Liblime Acquires Katipo’s Koha Division

March 26, 2007

I first saw this while browsing oss4lib

Press release here: http://liblime.com/news-items/press-releases/liblime-to-acquire-katipo

Wow. Congrats to Katipo.

I’m super keen to get my hands on a working copy of Koha, because I’d love to have a look at it – unfortunately, I have had some problems installing a test version on my home server.

I’m convinced there’s room for Koha to be more widely used in (atleast) the special library market in New Zealand (home of myself, and Koha). Well, I’m convinced there’s room for another small library system in this market anyway, and with Government starting to make more serious noises about open source software, what better than Koha?

As far as I can tell, the NZ special library library system market currently consists of two products: DB Textworks/CS and… Liberty. (er, another software that was homebrewed until it got sold to an Australian company; the name of which I’ve temporarily forgotten). The latter has suffered I believe since it was sold to Australia (both in quality and support) and while I believe DB Textworks is a decent product, I still believe special libraries out there could do better!

I’d love to get a job like working at Liblime as a NZ representative… I was going to approach Katipo upon my return to NZ. So perhaps I’ll drop Liblime an email instead!


Jumbled Thoughts: My OPAC Online Catalogue Sucks…

March 15, 2007

Life as I Know It has a very useful list of various blog postings on the issue of OPACs. And I think Jennifer is on to something when she states:

The function of OPACs is not clear to average library users.

Only, I would go further and say, the OPACs function may not only be unclear to the user, but also to the librarian.

And this is why: I think one of the inherent problems contributing to the suckiness of catalogues is that the systems they are based on, were (I’m presuming here), used primarily by librarians in a “technical services” capacity to catalogue and manage their stock. They were not solely devised as public systems that facilitated the findability of library stock, let alone the findability of documents or information that the library didn’t physically own or have access to. Nor were they designed for the non-professional – it was the librarians that were using these sytems, often on the behalf of clients, so their search functions and interfaces were designed for the informational professional, not the general public.

As a librarian I know I have asked myself: is our catalogue simply a tool for cataloguing and managing our stock? How do we want to use the catalogue to provide access to electronic items? What about items we don’t hold but know users would be interested in, should these be included in our catalogue?

Not so long ago a situation arose at an old workplace: Our manager wanted us to start cataloguing (indexing) key articles from the journals we subscribed to (both hard copy and electronic) so our users would find these when searching our catalogue. And I can see where she was coming from with this – using the catalogue as the primary finding tool for key information on our key topic areas, but conceptually I had a few issues with us doing this:

  1. we had subscribed to a number of full-text and abstract databases – in essence we would be duplicating content (and effort) already available to our users via these specialist databases.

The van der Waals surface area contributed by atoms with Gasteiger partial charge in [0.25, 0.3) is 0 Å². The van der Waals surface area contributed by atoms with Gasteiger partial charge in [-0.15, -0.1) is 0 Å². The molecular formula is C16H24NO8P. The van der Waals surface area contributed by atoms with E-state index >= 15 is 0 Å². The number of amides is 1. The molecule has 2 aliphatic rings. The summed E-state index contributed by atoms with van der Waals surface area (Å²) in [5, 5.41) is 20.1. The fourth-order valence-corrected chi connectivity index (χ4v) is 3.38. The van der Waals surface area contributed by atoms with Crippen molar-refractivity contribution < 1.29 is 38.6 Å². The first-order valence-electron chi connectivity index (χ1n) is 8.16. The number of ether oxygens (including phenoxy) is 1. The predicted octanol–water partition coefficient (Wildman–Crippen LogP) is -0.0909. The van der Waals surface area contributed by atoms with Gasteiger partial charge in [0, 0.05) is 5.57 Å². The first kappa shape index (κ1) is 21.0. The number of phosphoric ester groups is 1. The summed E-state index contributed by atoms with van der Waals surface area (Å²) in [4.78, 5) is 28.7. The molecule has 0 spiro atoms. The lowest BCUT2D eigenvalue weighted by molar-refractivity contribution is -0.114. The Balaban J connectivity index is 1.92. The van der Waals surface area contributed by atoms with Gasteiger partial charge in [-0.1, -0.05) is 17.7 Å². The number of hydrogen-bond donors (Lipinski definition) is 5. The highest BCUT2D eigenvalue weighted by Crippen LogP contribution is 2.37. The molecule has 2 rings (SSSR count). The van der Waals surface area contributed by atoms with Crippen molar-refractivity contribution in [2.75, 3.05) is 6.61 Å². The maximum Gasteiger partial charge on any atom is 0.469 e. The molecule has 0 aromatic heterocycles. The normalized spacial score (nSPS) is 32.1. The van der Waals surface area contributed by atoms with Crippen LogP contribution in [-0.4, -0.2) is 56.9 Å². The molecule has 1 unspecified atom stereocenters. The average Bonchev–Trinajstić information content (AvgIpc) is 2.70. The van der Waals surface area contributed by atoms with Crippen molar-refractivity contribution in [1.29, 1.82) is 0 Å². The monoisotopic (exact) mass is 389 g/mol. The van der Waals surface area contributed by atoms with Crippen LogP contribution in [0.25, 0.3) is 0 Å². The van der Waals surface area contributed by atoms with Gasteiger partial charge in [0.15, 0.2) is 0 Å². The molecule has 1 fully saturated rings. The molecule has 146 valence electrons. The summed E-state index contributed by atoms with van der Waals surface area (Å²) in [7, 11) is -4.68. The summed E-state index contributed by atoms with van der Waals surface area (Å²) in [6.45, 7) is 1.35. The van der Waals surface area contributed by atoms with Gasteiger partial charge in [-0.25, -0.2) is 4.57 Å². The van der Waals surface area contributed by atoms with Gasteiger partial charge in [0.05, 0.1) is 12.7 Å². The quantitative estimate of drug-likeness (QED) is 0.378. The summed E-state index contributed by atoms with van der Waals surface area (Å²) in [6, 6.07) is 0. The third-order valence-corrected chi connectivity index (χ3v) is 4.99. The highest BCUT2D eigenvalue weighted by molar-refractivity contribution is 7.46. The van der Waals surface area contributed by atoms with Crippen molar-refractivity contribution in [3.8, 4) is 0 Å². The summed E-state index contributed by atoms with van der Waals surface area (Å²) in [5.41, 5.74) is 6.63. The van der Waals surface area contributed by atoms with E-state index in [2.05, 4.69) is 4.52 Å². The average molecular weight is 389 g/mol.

2. the majority of our journals were circulated, and issues of journals often spent months and months on circulation; as it would be unlikely we would have access to the physical articles we had catalogued, and our budgets were too tight for much of an increase in our document delivery requests, it was decided that we would only catalogue articles we had access to electronically. Which to me contradicted the original concept of why we were cataloguing these articles inthe first place; just because we couldn’t supply the full text of an article didn’t diminish it’s importance our users, but these would not be available via our catalogue anyway.

What I’m trying to say here is more eloquently mirrored in a couple of articles from D-Lib:

And by Karen Schneider:

When we are talking about the suckiness of OPACs, the systems we are comparing our catalogues to and using as a comparison to lament the suckiness of our catalogues (the Amazons and social networking sites) we need to remember that these were built in a completely different era for completely different purposes to the library catalogue of the 1980s (and from what I can tell, most of the big integrated library systems of today are just patched up versions of these.. with the obvious exception on things like Koha). I couldn’t agree with the Creative Librarian more when they say:

Personally, I think the only thing needed in common is the database. Make the database open and write however many different pieces of software you need for what you need to do. Throwing all of the functions needed into one piece of software is part of what’s made it so hard to deal with already. We need to strip out the unnecessary first, then add in all the cool Web 2.0 stuff as it looks useful. And if it turns out not to be used, strip it out again.

I’m thinking a modern library system could be a number of separate (SQL?) databases linked together and run over web interfaces (both the front-end for the user, and the admin-end for the librarian). We need our library systems to reconsider or reinvent the use of MARC and Z39.50, and start thinking about building open systems that utilise XML that can integrate with other web applications easily.